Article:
Instead, it relies upon third party libraries, and in your example case one that spans a diverse range of hardware. If the concept of inkey is to examine what current keyboard button is being held down, that is rather specific to a device like the PC. The original C viewed input as a specialized type of device opened as a file, which you know as stdin (or stdout for output), and doesn't function in a related way. Where, in the console, a keystroke is data sent through a serial connection, and is therefore a keystroke result, on a PC the notion is far more interesting, related to the fact that the keyboard hardware is more closely tied to the computer the software is running on. Most specifically, there are ways to detect combinations of keys being held, when they are pressed and when they are released. That can't happen using the stdin concept standardized for C.

    Students tend to think of this as a shortsighted design of a language, if it misses some feature out of the box they're interested in, but factually that's inverted. C offers much deeper access to the hardware, and there are likely many libraries which could provide what you want, or you could make one.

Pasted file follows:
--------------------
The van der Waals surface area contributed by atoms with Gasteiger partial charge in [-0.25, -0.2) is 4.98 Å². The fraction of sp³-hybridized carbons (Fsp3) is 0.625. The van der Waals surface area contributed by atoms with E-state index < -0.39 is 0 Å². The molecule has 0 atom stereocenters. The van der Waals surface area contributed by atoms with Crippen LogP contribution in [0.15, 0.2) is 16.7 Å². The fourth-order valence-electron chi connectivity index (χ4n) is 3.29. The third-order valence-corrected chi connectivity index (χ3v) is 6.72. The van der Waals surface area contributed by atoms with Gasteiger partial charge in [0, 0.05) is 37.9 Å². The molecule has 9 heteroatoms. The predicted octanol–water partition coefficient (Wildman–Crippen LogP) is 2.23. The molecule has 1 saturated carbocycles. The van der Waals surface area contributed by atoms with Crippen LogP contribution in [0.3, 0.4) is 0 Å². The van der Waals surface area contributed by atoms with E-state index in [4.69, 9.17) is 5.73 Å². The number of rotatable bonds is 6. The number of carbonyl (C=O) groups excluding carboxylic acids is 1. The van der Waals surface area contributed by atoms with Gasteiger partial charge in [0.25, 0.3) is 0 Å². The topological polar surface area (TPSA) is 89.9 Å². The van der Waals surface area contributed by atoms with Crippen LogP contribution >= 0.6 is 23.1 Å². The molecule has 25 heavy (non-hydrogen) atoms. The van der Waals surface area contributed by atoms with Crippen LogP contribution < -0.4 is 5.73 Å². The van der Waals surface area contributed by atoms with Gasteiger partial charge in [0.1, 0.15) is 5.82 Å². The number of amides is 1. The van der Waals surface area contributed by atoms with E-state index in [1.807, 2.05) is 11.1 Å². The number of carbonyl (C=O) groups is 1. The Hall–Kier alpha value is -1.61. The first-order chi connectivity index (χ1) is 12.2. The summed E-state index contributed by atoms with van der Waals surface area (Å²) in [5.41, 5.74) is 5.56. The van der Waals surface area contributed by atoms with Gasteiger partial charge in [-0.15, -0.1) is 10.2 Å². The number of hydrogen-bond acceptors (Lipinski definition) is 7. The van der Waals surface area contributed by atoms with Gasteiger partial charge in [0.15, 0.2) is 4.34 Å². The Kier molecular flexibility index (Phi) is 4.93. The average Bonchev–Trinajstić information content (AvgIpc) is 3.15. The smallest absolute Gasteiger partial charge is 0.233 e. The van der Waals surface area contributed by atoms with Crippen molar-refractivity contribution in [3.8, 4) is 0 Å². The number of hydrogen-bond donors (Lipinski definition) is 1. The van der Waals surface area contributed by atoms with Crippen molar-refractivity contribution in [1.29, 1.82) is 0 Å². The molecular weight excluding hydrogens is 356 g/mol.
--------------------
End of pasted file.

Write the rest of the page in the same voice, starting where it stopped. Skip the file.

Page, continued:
A lot depends on the target operating system. The keyboard is a single resource controlled by the OS in combination with other concerns, like window focus and mouse I/O. Windows has much different support for that hardware than *Nix systems do.
    A student of C (even the very old student that I am) cannot get enough of the sort of texts that you have written above. Thank you! Zach Kleinstein.

  14. #14
    null pointer Structure's Avatar
    Join Date
    May 2019
    Posts
    112
    what inkey means to you
    Inkey is a quickbasic function.


Popular pages Recent additions subscribe to a feed

Similar Threads

  1. Inkey$ in C++?
    By reefa in forum C++ Programming
    Replies: 5
    Last Post: 10-03-2005, 10:01 AM
  2. For those who know Qbasic:inkey$ in c++
    By Ivan! in forum C++ Programming
    Replies: 4
    Last Post: 01-27-2003, 09:25 AM

Tags for this Thread